Ward attempts to provide greater analysis of the functionality of symbolic disguise that accounts for the complexities that van Eyck's work has come to be known for. Ward argues that the visual effect and means represented by symbols were designed by the artist to be as indistinguishable and inseparable as possible and that these disguising symbols were intentional and part of a deliberate strategy to create a spiritually revelatory experience (Ward, 1994). Panofsky's language is regarded as conflictual and suggested the disparity credited by the symbols was resolved with replacement by traditional symbols with analogous objects more suitable to the context depicted; with the purpose of the disguise being "reconciliation of symbolic meaning and naturalism, not intentional concealment from the viewer" (Ward, p. 11).

Scholars have continued to challenge these notions with a representative group arguing the possibility of disguised symbolism being questioned in totality; others arguing the symbols were relevant to 15th century viewers but not to modern day viewers, and even other scholars arguing that most 15th century viewers lacked acquaintance with church doctrine subtleties and as such they were unfamiliar with the subtleties as well (Hitchcock 1976). The complexities of van Eyck's work as been regarded as the "inventions of modern scholars out of tune with fifteenth century Netherlandish experience (Ward, 1994).

Rogier van der Weyden

Acres, in his article "Rogier van der Weyden's Painted Texts" posits that the artist left a variety of texts, many of which spoke specifically to the meaning of his artistic work. Although not much has been written about the artist nor his career documented as explicitly as that of van Eyck or Fouquet respectively, Acres maintains that the texts have not gone without notice (Acres, 2000, p. 75). The texts Acres refers to are found in the artists' paintings and refer to content not associated with text captured in a picture. Van der Weyden's painted texts have often been regarded as utterances, annotations, and/or attributes; however, Acres argues that the artist manipulated the texts in unique, tendentious and supple ways; "phenomenally pliable, responsive constituents of a realm in which vision lays first claim to truth" (p. 76).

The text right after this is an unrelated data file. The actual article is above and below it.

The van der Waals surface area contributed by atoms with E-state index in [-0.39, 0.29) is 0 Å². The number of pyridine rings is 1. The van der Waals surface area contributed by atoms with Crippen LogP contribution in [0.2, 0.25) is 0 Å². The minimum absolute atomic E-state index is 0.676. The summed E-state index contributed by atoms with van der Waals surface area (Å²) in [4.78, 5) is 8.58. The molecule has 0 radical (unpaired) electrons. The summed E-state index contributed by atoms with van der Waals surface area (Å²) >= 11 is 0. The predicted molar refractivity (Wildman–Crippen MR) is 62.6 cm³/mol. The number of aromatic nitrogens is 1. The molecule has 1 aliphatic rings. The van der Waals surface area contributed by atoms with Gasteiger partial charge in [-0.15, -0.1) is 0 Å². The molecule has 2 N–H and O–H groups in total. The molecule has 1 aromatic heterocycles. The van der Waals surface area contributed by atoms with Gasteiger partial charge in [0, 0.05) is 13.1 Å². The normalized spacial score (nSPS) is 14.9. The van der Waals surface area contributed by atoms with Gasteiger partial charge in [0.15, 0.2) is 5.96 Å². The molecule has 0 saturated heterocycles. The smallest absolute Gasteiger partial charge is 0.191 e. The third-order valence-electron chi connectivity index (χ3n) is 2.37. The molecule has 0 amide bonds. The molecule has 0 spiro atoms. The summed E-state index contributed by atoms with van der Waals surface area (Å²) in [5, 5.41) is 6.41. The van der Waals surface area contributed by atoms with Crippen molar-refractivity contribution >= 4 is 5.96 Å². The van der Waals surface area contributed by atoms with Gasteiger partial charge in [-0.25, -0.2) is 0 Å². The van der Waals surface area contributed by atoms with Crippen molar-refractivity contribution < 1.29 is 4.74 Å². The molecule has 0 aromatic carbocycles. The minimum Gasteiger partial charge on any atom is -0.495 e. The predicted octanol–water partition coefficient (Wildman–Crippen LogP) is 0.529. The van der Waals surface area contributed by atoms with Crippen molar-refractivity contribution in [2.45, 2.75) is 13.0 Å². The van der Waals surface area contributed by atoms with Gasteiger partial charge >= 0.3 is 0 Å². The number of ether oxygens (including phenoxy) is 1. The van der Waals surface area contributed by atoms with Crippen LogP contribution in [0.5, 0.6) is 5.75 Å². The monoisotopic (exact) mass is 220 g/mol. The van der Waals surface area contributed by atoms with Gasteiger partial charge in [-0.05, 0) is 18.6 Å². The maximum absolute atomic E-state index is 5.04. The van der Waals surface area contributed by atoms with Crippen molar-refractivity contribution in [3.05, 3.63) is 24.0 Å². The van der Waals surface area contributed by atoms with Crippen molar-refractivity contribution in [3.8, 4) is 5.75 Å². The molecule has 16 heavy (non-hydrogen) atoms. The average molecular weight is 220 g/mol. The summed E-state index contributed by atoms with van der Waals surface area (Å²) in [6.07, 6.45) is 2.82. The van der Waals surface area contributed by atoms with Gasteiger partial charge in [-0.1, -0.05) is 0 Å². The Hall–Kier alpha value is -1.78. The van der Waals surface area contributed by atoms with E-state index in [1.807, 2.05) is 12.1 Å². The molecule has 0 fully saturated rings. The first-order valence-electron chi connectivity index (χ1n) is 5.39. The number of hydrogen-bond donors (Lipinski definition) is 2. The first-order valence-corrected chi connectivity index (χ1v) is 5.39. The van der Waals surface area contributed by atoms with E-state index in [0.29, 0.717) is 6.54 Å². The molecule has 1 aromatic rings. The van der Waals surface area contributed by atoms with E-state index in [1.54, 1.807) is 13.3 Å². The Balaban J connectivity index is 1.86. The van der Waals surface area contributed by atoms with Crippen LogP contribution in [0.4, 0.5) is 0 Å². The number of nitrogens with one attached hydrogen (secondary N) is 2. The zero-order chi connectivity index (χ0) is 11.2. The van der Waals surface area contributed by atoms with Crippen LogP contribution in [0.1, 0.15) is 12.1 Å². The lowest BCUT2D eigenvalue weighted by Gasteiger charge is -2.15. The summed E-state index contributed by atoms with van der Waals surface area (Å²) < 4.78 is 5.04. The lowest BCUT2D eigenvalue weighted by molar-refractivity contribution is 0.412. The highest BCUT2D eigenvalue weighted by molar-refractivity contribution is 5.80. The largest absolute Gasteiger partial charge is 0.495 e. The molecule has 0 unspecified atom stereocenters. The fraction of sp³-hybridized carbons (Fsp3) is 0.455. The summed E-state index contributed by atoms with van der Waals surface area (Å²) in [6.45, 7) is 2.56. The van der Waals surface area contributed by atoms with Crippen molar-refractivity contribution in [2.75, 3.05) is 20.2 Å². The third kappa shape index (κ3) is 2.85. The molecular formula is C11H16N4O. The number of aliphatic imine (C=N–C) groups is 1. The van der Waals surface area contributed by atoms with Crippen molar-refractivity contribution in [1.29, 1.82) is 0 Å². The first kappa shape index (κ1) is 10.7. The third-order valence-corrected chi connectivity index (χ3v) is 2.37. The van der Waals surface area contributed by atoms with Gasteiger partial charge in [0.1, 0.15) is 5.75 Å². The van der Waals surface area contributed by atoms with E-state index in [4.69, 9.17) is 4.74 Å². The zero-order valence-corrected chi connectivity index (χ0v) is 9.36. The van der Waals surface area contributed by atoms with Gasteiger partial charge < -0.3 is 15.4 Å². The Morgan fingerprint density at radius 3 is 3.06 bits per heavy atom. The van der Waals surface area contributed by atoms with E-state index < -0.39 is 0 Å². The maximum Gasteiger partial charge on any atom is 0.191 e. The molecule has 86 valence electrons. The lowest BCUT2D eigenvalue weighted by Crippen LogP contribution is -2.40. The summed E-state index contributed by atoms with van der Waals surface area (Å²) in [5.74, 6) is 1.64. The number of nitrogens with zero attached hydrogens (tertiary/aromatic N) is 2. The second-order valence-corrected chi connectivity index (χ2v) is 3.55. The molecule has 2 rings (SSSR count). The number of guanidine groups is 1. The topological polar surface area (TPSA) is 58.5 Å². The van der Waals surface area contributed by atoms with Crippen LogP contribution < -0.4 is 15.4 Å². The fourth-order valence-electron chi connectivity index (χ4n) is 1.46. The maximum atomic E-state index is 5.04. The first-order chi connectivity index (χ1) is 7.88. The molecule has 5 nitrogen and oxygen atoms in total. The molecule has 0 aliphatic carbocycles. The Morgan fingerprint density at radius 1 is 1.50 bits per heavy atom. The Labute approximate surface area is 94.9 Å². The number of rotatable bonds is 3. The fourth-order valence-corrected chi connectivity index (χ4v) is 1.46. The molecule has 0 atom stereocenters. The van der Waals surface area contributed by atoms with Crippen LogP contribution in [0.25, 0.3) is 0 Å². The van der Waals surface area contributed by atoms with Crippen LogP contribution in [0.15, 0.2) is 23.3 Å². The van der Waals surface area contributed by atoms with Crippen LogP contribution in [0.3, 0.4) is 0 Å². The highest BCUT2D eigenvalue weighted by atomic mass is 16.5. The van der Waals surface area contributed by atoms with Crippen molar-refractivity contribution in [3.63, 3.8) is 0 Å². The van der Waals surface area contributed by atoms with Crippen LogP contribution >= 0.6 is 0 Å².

Van der Weyden has been regarded as an inventor; however, the scope of his inventions are described as narrowly drawn around matters of expression, drama and composition. He has been closely associated with his presumed teacher Robert Campin, a twentieth century reconstructionist, and van Eyck mastery of interpretation and style (Dhanens, 1973). The scholarly literature, according to Acres, has been replete with "persistent observations" that compared to van Eyck's work, van der Weyden is conservative; against van Eyck's pictorial depth van der Weyden is plainer; and against van Eyck's intellectual rigor, van der Weyden is an emotional painter (Acres, 2000).

The contrast between his teacher and the much written about work of van Eyck has significantly shaped how Rogier's paintings are interpreted and are frequently described as foregoing the symbolism so notable in van Eyck's work. Acres maintains that most intellectual discourse on early Netherlandish art has relations of image and text at their base. Those relations, although has always been the case, become particularly visible in the recent ferverent discourse of interdisciplinary inquiry into matters related to image and text. From the numerous approaches that have emerged, Acres purports that there are two kinds of relationships that can provisionally be isolated as the most foundational to fifteenth century painting interpretations; those that exist between text and image to which may somehow refer to as document coding, symbolism, illustration, embodiment, fulfillment of a contract or documented cultural conditions; and those between text and image that refer somehow to critical evaluation, interpretation and other kinds of analysis (Acres, 2000). Van Eyck's work, the author maintains, has relied heavily on the first kind of relationship; moreover, van der Weyden's has never been privy to this kind of interpretation or comparison.

There are a number of van der Weyden's works that inscribe legible Bible verse directly on the paintings surface; for example, the renowned "Altarpiece of the Last Judgment," painted approximately 1450. In this particular portrait, letters appear in two states on the altarpiece's interior' in inscriptions woven on the borders of several figures garments and as autonomous words suspended in space -- "Come, ye blessed of my Father, possess you the kingdom prepared for you from the foundation of… [END OF PREVIEW] . . . READ MORE